There is no doubt that electioneering towards the December 7 polls have gathered momentum, and political parties and their candidates are crisscrossing the country to get their messages across to the electorate to win their support.
Indeed, we are still not in normal times, following the outbreak of the Severe Acute Respiratory Syndrome coronavirus 2 (SARS-Cov-2) that is responsible for the COVID-19 disease.
The disease continues to have a heavy toll on our health and economic lives, which we are struggling to overcome.
Although, as a country, the science and data have proven that we are doing well in our efforts to stop the spread of the disease, and restrictions eased considerably, we are certainly not out of the woods yet.
That is why we are still required under the Imposition of Restrictions Act 2020, and the Executive Instrument issued by the President to adhere strictly to the safety protocols of social distancing, hand-washing and wearing of face masks, to help prevent spread of the disease.
As the electioneering of the political parties contesting the polls gather momentum, the issues of social distancing, wearing of face masks and hand washing have become difficult to observe at political gatherings.
The Ghanaian Times is concerned that political rallies could become fertile grounds for the spread of the virus and wishes to remind political parties to, as matter of urgency, instill in their supporters the need to strictly observe the health and safety protocols.
Although, we are told that we are making significant strides in the reduction of community spread of the disease, we should remember that we risk a second wave of the spread of the disease if we lower our guards.
Perhaps, it would be very helpful for the political contestants to engage with smaller groups through inter-personal door-to-door campaigns.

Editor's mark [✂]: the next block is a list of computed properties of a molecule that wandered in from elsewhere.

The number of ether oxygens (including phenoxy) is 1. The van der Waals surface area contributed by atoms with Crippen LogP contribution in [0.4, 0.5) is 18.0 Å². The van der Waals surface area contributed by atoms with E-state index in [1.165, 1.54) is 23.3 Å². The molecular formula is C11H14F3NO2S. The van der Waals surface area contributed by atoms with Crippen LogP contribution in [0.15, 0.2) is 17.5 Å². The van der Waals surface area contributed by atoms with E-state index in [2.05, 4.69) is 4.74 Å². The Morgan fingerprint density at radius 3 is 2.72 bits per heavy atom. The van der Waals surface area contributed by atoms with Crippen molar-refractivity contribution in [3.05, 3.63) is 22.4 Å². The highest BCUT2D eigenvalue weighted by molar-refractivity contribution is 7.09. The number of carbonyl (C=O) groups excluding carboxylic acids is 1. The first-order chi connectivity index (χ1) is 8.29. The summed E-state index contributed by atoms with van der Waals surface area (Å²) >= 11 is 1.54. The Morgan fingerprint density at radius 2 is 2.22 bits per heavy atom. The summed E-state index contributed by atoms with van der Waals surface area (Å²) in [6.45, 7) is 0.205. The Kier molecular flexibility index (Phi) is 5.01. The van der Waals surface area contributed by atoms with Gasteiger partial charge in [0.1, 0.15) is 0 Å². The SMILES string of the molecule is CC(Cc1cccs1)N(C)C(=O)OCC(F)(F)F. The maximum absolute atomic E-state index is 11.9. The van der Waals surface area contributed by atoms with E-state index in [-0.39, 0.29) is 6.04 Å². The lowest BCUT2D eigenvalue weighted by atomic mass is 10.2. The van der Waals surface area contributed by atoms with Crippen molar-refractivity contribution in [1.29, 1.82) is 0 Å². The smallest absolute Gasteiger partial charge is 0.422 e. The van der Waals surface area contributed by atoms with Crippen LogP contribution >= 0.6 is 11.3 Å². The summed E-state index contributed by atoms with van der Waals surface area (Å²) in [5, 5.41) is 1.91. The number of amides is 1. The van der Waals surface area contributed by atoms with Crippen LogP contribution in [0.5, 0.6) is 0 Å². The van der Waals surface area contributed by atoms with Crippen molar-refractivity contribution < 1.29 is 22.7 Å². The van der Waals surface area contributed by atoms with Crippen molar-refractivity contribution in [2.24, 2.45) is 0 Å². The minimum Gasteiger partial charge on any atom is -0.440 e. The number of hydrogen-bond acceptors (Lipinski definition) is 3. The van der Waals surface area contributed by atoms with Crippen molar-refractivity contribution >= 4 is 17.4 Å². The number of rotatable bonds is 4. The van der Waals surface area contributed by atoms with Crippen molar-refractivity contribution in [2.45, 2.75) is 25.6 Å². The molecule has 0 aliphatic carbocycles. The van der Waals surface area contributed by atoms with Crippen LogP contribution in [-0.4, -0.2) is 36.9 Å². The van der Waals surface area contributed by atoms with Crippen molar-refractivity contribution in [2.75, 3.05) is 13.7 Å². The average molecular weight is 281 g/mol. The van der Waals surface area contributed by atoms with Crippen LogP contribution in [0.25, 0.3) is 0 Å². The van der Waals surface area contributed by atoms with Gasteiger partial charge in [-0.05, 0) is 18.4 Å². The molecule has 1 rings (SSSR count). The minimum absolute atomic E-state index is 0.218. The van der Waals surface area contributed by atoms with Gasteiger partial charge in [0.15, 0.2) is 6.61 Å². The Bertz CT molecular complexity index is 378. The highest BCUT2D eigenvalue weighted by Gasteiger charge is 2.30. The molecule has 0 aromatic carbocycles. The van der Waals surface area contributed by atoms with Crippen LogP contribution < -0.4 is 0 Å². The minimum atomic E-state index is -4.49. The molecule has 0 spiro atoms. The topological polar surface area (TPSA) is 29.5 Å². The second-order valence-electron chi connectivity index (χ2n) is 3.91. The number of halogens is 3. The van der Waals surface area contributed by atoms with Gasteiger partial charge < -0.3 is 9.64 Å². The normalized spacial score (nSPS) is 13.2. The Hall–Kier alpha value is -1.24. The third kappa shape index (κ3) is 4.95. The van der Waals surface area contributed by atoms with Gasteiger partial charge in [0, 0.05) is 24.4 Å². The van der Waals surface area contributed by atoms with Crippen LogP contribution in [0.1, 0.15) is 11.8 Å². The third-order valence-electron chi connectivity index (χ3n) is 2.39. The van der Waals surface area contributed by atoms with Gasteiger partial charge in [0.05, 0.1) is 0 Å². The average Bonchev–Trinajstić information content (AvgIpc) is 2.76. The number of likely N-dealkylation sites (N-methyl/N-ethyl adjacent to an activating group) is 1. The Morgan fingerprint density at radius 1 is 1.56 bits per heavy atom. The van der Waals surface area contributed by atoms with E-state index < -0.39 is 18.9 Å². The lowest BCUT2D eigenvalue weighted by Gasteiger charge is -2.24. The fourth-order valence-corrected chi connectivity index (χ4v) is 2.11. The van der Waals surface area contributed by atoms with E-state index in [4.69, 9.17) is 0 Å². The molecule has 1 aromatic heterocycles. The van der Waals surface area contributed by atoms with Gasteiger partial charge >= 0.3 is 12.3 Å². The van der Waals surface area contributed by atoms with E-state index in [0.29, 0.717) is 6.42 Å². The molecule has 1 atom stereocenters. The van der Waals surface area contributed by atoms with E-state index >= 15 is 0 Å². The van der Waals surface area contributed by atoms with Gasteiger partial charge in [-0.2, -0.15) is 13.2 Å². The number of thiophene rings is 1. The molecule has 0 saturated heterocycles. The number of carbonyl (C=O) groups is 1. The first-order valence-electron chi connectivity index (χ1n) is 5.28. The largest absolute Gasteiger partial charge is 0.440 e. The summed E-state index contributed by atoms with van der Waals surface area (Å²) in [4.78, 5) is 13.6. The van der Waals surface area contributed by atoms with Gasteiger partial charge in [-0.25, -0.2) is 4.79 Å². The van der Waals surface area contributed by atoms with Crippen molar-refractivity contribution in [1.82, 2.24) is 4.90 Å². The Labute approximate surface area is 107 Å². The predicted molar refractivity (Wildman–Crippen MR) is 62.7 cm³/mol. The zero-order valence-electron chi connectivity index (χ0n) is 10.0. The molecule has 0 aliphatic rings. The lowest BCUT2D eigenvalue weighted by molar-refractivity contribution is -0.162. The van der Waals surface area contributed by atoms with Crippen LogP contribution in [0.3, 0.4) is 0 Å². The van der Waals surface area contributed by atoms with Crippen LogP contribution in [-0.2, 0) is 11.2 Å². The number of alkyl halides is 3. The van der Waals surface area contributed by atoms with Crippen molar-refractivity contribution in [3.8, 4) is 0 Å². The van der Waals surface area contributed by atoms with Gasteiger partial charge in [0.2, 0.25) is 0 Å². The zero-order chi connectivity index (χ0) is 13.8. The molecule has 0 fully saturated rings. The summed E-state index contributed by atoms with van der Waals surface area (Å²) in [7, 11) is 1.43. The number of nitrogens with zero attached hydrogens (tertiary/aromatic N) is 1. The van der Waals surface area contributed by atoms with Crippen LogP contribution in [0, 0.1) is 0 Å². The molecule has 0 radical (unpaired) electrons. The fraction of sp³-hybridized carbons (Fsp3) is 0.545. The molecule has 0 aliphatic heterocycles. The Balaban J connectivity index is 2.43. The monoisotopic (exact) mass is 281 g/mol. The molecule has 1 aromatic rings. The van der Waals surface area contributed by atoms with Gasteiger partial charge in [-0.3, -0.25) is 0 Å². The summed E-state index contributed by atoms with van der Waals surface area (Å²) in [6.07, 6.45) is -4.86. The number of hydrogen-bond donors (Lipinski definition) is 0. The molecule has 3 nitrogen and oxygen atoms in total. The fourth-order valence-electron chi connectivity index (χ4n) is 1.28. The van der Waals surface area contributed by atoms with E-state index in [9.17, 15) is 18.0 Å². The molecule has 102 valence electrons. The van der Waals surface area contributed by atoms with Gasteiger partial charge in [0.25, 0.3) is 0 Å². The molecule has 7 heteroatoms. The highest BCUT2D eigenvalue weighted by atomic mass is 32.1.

The political parties owe it a duty, not to put the lives of the people whose mandate they are seeking to govern at risk.
Another critical issue of concern to us, and many others is the safety on our roads. Road crashes continue to devastate the lives of commuters across the country.
Disappointingly, our report in Wednesday, August 19, 2020, issue of the Ghanaian Times stated that the Ashanti Region recorded 224 deaths through road crashes in the first half of the year, while 1,728 people were injured. We pray for their speedy recovery!
This is just the tip of the iceberg as other regions maybe recording more casualties.
Political parties and their supporters are critical stakeholders, especially during this electioneering, where they engage in bussing supporters to rally grounds. In some instances the drivers become careless and pay less attention to safety protocol on the road.
More disturbing, is the issue of motorbike riders, who accompany the campaign trail and engage in risky behaviours on the roads. These careless motor rides do not only put their lives in danger, but the lives of pedestrians as well.
Unfortunately the law enforcement agencies, including the police sometimes become helpless in enforcing the road safety regulations.
We are bringing these issues to the attention of the public, and to urge all stakeholders, especially the Police Motor and Transport Department, to strictly enforce the traffic regulations without fear or favour to ensure that lives are not lost unnecessarily during the campaign period.